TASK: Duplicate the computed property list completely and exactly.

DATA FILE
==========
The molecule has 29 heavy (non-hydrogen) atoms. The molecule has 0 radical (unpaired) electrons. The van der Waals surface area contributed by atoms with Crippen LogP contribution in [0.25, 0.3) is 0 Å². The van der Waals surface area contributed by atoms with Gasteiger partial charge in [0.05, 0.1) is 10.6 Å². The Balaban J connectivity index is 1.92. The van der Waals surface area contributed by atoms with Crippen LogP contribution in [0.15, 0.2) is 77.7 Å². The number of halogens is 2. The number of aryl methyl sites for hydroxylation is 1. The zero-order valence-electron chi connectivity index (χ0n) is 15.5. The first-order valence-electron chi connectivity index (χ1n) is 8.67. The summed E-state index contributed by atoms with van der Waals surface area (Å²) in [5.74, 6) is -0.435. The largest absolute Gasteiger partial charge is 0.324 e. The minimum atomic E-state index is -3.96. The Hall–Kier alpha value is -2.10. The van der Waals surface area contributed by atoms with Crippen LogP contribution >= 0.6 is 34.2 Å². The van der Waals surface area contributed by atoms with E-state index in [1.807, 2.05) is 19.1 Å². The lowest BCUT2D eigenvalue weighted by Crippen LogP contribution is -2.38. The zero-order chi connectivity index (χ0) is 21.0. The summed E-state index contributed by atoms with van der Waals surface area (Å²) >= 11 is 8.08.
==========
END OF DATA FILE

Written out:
The molecule has 29 heavy (non-hydrogen) atoms. The molecule has 0 radical (unpaired) electrons. The van der Waals surface area contributed by atoms with Crippen LogP contribution in [0.25, 0.3) is 0 Å². The van der Waals surface area contributed by atoms with Gasteiger partial charge in [0.05, 0.1) is 10.6 Å². The Balaban J connectivity index is 1.92. The van der Waals surface area contributed by atoms with Crippen LogP contribution in [0.15, 0.2) is 77.7 Å². The number of halogens is 2. The number of aryl methyl sites for hydroxylation is 1. The zero-order valence-electron chi connectivity index (χ0n) is 15.5. The first-order valence-electron chi connectivity index (χ1n) is 8.67. The summed E-state index contributed by atoms with van der Waals surface area (Å²) in [5.74, 6) is -0.435. The largest absolute Gasteiger partial charge is 0.324 e. The minimum atomic E-state index is -3.96. The Hall–Kier alpha value is -2.10. The van der Waals surface area contributed by atoms with Crippen LogP contribution >= 0.6 is 34.2 Å². The van der Waals surface area contributed by atoms with E-state index in [1.807, 2.05) is 19.1 Å². The lowest BCUT2D eigenvalue weighted by Crippen LogP contribution is -2.38. The zero-order chi connectivity index (χ0) is 21.0. The summed E-state index contributed by atoms with van der Waals surface area (Å²) >= 11 is 8.08.